The word for this week is ″death tax,″ which is the loaded term used by opponents of what is properly called the estate tax.
The estate tax is the only institutionalized check we have to stave off concentrated power, which is exactly what the founders of this nation hoped to guard against.
In making a preserve-the-estate-tax case over the years, some readers have asked: ″Sean, are you a Marxist?″ If it’s Marxist to observe that the estate tax is what keeps this 400-year-old experiment in democracy from turning into a land of peasants and serfs being lorded over by a class of aristocrats with ″impervious piles of wealth″ (Bill Gates’ words, not mine), then call me Karl, comrade.
So-called ″death tax″ opponents have a penchant for red herring polemics – the estate tax punishes success, hurts ″small″ family businesses and has even led to the farm being taken away from ″small family farmers.″ Gasp!
I’ve yet to find an ounce of evidence for this alleged large group of working people harmed by an estate tax. Meanwhile, I got in touch with actual multi-millionaire members of Responsible Wealth to find out how ″Marxist″ they are.
Darius Ross, for example. Ross, a 41-year-old entrepreneur with 19 years of experience in real estate acquisition and development, is the founder and managing partner of D. Alexander Ross Real Estate Capital Interest, LLC – a boutique of high-net-worth investors involved in real estate and commercial acquisitions.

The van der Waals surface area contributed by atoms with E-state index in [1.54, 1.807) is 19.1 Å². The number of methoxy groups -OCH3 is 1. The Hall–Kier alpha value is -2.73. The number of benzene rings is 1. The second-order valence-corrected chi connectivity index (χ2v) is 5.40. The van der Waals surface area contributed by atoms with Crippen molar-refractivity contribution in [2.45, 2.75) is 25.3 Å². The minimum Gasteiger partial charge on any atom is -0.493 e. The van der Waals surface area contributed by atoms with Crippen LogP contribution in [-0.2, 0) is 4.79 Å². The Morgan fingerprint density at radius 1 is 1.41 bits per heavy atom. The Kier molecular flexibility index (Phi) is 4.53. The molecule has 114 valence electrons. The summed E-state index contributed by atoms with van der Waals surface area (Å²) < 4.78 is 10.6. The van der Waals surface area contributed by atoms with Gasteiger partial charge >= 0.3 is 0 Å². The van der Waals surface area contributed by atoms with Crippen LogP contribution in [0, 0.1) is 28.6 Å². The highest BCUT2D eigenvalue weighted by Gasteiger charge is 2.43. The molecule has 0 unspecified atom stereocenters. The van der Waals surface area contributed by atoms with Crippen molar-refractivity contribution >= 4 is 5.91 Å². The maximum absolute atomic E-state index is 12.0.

Of the approximately 5,000 top commercial real estate asset holders in America, who control about $400 trillion in assets, only 100 are black. It’s just one stark example of the extreme concentration of wealth and economic disparity.
″Our people are talking about buying their first home, and (the wealthy) are talking about buying mega-developments,″ he said.
Many people mistakenly think they’re not directly affected by the outcome of the estate tax debate.
″But tax money is what funds needed programs, including first-time home buyer programs. If we lose the estate tax, there won’t be that mother buying her first house. She’ll be renting for the rest of her life. This would create a permanent underclass,″ Ross said.
I asked him if he felt his success was being punished by the estate tax.
″How do you punish successful people? That’s not the way the game works. I can always come back (financially) because I understand the hustle. That’s true of anyone who has been economically successful in this country.″
As you read this the Senate is preparing to vote on the proposal to permanently repeal the estate tax, as if we aren’t facing record budget deficits.
Currently, only those who leave estates greater than $2 million, or $4 million for couples, must pay the tax. In 2006, it is estimated that 0.27 percent of all estates in the U.S. will pay estate tax. Repealing the estate tax is estimated to cost $1 trillion over the first 10 years of full repeal.
″We are currently facing a large list of multi-billion-dollar obligations, including up to $1.3 trillion for the cost of the war in Iraq, $3.3 trillion in interest on the national debt, and $797 billion to pay for the Medicare drug benefit,″ says Steven C. Rockefeller, chairman of the Rockefeller Brothers Fund. ″To reduce the nation’s revenue stream by $1 trillion″
166 in order to enrich a small group of multi-millionaires and billionaires is fiscally irresponsible and bad social policy.″
Rockefeller is a signer of the Call to Preserve the Estate Tax, a project of Responsible Wealth (http:
47 ), spearheaded by William Gates, Sr., head of the Bill and Melinda Gates Foundation and father of the richest man on the planet.
Sign up. Get involved. Or get hustled.
Sean Gonsalves is a Cape Cod Times staff writer and syndicated columnist. E-mail him at [email protected].